Similarly, despite Street Legal‘s claims to relevancy, Diggstown has far more interesting things to say than its stablemate does. Antoine is an inexperienced lawyer but has been picked up like a shot, so is she a diversity hire? Work colleague Stacey Farber (Saving Hope) certainly seems to think so and believes she’s being overlooked. But Antoine points out that Farber is a rich white girl so how many extra layers of privilege has she enjoyed already without realising? It at least leads to some interesting conversations.

While Diggstown deals principally with the local black community and its overlooked issues through Antoine’s personal life, the first episode gives Farber a white, working class man to minister to. He’s a former alcoholic who desperately wants to be a good dad, yet he seems to have been correctly arrested for a DUI. It’ll mean he loses his licence and thus his job as a lorry driver, but who cares about that, right?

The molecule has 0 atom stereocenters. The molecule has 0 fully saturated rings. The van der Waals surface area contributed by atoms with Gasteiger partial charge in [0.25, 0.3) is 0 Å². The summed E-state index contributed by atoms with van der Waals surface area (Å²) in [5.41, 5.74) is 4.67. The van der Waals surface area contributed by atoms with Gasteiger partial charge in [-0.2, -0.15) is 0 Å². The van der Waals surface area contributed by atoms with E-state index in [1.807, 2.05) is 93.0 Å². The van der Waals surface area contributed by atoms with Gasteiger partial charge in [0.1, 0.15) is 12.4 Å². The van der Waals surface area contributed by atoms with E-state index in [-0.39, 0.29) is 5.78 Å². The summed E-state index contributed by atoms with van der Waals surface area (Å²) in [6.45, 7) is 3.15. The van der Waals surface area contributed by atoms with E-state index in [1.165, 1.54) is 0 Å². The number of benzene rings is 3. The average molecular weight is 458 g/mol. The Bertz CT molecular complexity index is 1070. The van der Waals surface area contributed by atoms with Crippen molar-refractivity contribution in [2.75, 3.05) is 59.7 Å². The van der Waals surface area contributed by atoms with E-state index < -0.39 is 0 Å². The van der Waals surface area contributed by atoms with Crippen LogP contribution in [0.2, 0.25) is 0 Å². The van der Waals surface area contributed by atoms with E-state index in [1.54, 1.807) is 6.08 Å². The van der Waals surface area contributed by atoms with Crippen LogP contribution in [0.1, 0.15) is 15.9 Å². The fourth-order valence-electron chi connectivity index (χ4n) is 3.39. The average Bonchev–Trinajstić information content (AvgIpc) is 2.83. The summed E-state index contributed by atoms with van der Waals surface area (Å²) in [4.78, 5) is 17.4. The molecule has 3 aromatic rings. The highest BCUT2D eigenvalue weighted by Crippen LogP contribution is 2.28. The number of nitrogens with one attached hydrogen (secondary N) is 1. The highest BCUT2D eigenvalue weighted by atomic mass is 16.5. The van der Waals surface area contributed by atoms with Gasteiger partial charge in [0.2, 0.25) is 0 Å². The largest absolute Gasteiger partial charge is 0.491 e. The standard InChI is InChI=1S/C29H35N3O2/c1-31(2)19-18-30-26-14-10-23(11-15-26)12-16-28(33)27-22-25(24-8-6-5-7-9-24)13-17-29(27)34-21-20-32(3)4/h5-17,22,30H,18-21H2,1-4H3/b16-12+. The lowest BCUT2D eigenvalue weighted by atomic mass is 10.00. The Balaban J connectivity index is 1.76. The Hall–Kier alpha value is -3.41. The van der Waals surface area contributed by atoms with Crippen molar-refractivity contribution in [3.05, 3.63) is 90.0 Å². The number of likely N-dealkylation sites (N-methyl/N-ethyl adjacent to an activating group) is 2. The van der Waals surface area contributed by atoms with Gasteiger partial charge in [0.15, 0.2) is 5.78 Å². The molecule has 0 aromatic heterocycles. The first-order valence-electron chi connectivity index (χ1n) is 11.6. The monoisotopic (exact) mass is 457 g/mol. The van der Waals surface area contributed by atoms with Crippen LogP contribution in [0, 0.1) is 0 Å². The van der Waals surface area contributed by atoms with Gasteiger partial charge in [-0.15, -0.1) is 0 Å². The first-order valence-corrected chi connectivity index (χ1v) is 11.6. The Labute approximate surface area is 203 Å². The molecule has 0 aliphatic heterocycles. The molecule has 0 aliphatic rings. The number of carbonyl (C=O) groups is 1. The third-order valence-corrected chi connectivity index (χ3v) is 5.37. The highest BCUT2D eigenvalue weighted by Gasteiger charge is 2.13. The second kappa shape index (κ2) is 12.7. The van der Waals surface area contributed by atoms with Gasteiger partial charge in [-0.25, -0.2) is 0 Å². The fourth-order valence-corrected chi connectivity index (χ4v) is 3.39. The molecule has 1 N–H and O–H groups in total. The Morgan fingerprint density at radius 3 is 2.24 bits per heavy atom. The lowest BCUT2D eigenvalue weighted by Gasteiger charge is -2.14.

Diggstown does, which opens up story possibilities that the average US legal show wouldn’t touch with a bargepole.

Natasha Henstridge
Natasha Henstridge in CBC’s Diggstown

Unmissable?

All of which makes Diggstown notionally a good show at least. The thing is, despite all its good qualities, there wasn’t really a point where I felt compelled to keep watching and I often had to spool back the episode after I found myself drifting. Sure, I have no real love for legal procedurals, but I can be moved from time to time by something like Goliath into watching more than a single episode.

Here, though, everything felt unquirky, if that’s a word. There was nothing to grab onto, no through-plot of note beyond Antoine dealing with her own backstory. I did like the attention to ‘the little people’, without the mawkishness of US TV, and that might keep me coming back, but nothing within the character set-up itself will.

At least, I think that’s the reason. But to be honest, I really can’t quite work out why Diggstown didn’t excite me more, given that there’s nothing really wrong with it, but quite a lot right with it. Maybe you’ll enjoy it more than I did if you watch – and maybe you’ll be able to work out why.